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Sound Insulation for a Door

bombardierbombardier Moderator mod
edited November 2006 in Help / Advice Forum
I would like to make my bedroom door a bit more soundproof. I can basically hear everything in the house even with it closed, and it's becoming more and more annoying in the mornings since my schedule isn't the same as everyone else's. The door is pretty light and hollow.

Are there any suggestions for some type of sound proofing foam or material I can stick to one/both sides of it?

bombardier on

Posts

  • CorvusCorvus . VancouverRegistered User regular
    edited November 2006
    If the actual door is hollow, you may need to actually fill the door with some sort of substance to really effect the sound proofing. Some sort of spray foam perhaps. You could try weatherstripping around the sides of the door, but I'm not sure how good that is at sound proofing.

    Corvus on
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  • coma whitecoma white Registered User
    edited November 2006
    egg cartons actually work better than you'd think, and they're obviously fairly cheap.

    coma white on
    closuresig.jpg
  • AlpineAlpine Registered User regular
    edited November 2006
    I'll second the egg cartons - it's all about acoustics. If you don't have those readily available, tack up a loose sheet, so that it hangs down in billows - same effect, if it's a thick sheet.

    Alpine on
  • ALockslyALocksly Registered User
    edited November 2006
    a sheet of foam insulation can be had at the hardware store for a few bucks. Cut to fit the inside of the door and tape/ glue/ nail in place.

    ALocksly on
    Yes,... yes, I agree. It's totally unfair that sober you gets into trouble for things that drunk you did.
  • CycophantCycophant Registered User regular
    edited November 2006
    Unfortunately, all these ideas involve basically ripping one side of the door off to be able to fill the door. Not only would this be rather difficult, but it would be even harder to get the door back to normal again. Don't get me wrong, it's doable, and if the noise is really bugging you, it's an option, but expect a lot of work for probably poor results.

    You're better off buying the foam and simply making a "curtain" or something similiar you can roll down in front of the door to deaden the sound. That's probably the best you'll get though; the rest of the noise is coming through the likely uninsulated walls, through the heating/cooling vents, pipes, you name it.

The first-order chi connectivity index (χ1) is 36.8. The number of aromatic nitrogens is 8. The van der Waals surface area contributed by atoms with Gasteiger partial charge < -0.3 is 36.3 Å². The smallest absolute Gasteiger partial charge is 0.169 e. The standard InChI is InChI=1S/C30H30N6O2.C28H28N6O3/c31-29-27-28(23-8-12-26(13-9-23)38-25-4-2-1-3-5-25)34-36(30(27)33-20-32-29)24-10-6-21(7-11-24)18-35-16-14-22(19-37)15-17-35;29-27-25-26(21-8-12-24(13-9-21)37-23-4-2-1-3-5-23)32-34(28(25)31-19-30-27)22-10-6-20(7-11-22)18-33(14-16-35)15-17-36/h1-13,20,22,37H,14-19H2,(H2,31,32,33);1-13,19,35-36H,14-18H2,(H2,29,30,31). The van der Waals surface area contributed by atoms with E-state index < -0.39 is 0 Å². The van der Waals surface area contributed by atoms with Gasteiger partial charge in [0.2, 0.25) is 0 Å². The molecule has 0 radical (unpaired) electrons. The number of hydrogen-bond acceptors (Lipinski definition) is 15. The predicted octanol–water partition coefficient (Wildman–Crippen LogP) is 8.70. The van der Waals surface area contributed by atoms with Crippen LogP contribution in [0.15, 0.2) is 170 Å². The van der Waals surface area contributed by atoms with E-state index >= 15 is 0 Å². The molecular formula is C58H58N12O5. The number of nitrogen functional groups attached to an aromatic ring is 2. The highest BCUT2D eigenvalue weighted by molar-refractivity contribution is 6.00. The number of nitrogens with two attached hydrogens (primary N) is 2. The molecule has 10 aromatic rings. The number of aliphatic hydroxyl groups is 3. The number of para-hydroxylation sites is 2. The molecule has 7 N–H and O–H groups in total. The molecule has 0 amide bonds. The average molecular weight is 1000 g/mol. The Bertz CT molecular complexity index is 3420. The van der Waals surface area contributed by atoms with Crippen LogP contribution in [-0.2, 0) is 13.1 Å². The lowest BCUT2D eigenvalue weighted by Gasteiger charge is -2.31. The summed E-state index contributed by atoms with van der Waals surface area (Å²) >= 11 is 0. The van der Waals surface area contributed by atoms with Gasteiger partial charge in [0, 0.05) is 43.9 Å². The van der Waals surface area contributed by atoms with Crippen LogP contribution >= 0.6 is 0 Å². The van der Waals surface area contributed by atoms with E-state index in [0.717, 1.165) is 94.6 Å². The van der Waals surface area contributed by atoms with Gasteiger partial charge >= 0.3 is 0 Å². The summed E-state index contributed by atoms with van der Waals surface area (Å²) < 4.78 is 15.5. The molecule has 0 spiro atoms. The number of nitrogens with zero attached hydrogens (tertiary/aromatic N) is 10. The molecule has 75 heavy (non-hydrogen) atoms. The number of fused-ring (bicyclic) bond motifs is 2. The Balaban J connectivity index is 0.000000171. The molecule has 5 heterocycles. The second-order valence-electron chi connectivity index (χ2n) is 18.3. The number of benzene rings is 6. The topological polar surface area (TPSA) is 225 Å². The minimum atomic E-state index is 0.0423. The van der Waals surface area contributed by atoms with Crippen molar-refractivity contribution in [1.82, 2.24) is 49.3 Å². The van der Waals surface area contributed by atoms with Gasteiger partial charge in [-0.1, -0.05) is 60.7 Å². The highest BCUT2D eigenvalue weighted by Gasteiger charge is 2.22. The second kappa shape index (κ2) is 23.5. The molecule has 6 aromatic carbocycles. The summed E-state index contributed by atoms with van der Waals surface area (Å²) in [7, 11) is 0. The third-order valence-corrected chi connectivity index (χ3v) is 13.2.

Cycophant on
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  • ALockslyALocksly Registered User
    edited November 2006
    Ah, when I said "inside the door" I meant on the side facing into the room, as oppesed to the side facing the hallway or whatever

    ALocksly on
    Yes,... yes, I agree. It's totally unfair that sober you gets into trouble for things that drunk you did.
  • FibretipFibretip Registered User
    edited November 2006
    avoid taking the door apart.. it sounds like a good idea... it's not, unless you're a carpenter... i got in a mood once and kicked my door, the wood fell out of the sides and it's never gone back together properly (i didn't break any of it, it just fell apart) and it never fitted the frame again and i can hear everything in the house... so unless you're just making a tiny hole at the top and dropping stuff inside... i'd stick to the exterior solutions!

    curtains are a great idea, and you could always cover the outside and inside with anechoic material (expensive though). Just hope like hell that it IS the door that's your problem, not just thin walls ;)

    i'm not suggesting you buy from here... but anechoic tiles like those found on this site might help, they'd be better on the outside of the door, on the inside they'd be keeping your noise away from the people outside... but still, both sides = win.
    http://www.acousticalsolutions.com/products/foams/anechoic_wedge.asp

    they're probably overkill though... a thick curtain will probably help

    Fibretip on
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  • crakecrake Registered User
    edited November 2006
    Despite suggestions to the contrary, I'd still be inclined to take the door off it's hinges, drill a hole in the top and fill with foam. Takes some extra work, but worth it in the end astheticly. But I'm frou frou like that. :)

    crake on
  • EggyToastEggyToast Registered User regular
    edited November 2006
    yeah, the problem is really that the door is hollow and thin. We have solid wood doors in our house, and even though there's gaps along some of the edges due to the house's age, they do a fantastic job of blocking/isolating sound.

    What you need to do is use a dense or refractive material and hang it off the room-side of the door. Foam isn't dense but is refractive, and cheap, and should offer at least better sound insulation than you currently experience.

    EggyToast on
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  • bombardierbombardier Moderator mod
    edited November 2006
    I've looked into the curtain type stuff, looks like I can get a sort of soundproffing type curtain to put in front of the door. Sweet.

    bombardier on
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